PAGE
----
Four months after a Ruimveldt woman died from suspected air pollution, other residents are now falling ill and are awaiting a full investigation into the pollution.
For quite some time, Ruimveldt residents have been complaining of air pollution caused by the smoke emitting from a generator at Single Food Export (SFE), a factory in the Ruimveldt area.
The smoke was cited as a contributory factor in the death of a Ruimveldt woman. Anthony Cozier, the husband of the woman, said a post-mortem examination showed her lungs had been blocked.
Resident Zahir Hussein on Tuesday told Stabroek News his son was admitted to the hospital because of blocked up lungs. He said his son seems to be healthy but he is still nervous that the smoke might affect him again.
Another resident, who asked not to be named, said the residents are still suffering and the generator has been in operation 24/7. “Is only when it bruk down, it will stop wuk,” the woman said.
The woman said if you were to take your finger and wipe your nostrils, it would return pitch black.
The woman then proceeded to show Stabroek News a plant whose green leaves had been coloured black by the smoke.
Hussein also said that no one had come to investigate their claims of air pollution since a Stabroek News report on the situation was published last month.
Though the Environ-mental Protection Agency (EPA) had said that an investigation would be launched and the findings revealed in two weeks, this publication is yet to receive any word from the environmental agency.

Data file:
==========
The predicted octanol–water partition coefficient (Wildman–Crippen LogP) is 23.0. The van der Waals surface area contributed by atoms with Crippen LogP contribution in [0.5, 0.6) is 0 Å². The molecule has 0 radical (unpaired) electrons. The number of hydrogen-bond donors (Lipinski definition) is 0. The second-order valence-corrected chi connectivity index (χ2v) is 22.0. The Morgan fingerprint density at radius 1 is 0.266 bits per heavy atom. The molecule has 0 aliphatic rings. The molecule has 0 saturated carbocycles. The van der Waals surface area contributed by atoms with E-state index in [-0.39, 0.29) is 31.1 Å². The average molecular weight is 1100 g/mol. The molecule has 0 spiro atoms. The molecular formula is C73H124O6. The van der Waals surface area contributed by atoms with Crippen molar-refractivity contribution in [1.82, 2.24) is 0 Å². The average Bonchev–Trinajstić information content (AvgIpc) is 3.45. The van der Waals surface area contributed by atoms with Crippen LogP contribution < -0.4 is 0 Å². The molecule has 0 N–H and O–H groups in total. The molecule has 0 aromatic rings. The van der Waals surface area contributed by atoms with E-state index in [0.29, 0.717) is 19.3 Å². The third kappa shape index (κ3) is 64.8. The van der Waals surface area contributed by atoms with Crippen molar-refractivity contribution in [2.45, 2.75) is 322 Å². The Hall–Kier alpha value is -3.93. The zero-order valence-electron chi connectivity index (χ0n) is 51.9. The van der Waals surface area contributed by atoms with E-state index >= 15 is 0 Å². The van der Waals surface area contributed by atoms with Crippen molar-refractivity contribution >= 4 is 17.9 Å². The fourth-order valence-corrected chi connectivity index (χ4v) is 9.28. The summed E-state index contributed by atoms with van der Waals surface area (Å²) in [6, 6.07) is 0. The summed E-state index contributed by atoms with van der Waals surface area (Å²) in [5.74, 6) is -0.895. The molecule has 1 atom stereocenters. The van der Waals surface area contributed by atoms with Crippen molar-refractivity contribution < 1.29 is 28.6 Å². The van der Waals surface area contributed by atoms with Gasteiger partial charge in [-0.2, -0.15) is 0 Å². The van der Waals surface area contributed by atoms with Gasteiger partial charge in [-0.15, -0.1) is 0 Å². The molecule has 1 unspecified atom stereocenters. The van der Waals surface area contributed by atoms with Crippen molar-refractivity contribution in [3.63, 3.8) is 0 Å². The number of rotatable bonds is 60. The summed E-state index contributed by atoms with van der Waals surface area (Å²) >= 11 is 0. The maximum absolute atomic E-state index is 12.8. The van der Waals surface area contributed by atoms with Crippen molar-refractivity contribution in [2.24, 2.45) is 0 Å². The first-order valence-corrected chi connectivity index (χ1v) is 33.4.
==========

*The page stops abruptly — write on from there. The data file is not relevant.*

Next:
When previously contacted, a SFE representative had denied the company’s culpability for any form of pollution in Ruimveldt.
Further, the representative had said that the facility had been inspected by the EPA.
Meanwhile, the residents said that they have added water, land and noise pollution to their list of grievances.
When approached for comments, residents were forced to speak loudly due to the roar of SFE’s generator.
According to several residents, their situations were made worse when water, mud and garbage invaded their homes a few weeks ago via high tides.
When Stabroek News visited the area on Tuesday, the trench was clean but the surface which the residents walked on was soggy and littered with plastic.
Butch Madramootoo who had aired her grievances when water crept into her home, said “someone” came and started to dig the trench. She said they were trying to clear the trench to prevent further flooding but all they have done is created a huge slush and a garbage infested area.
She said several persons have been injured since the work has been done, including her. Madramootoo said she slipped and injured her back. John Madramootoo said he was against the project because the high tides still affect the area.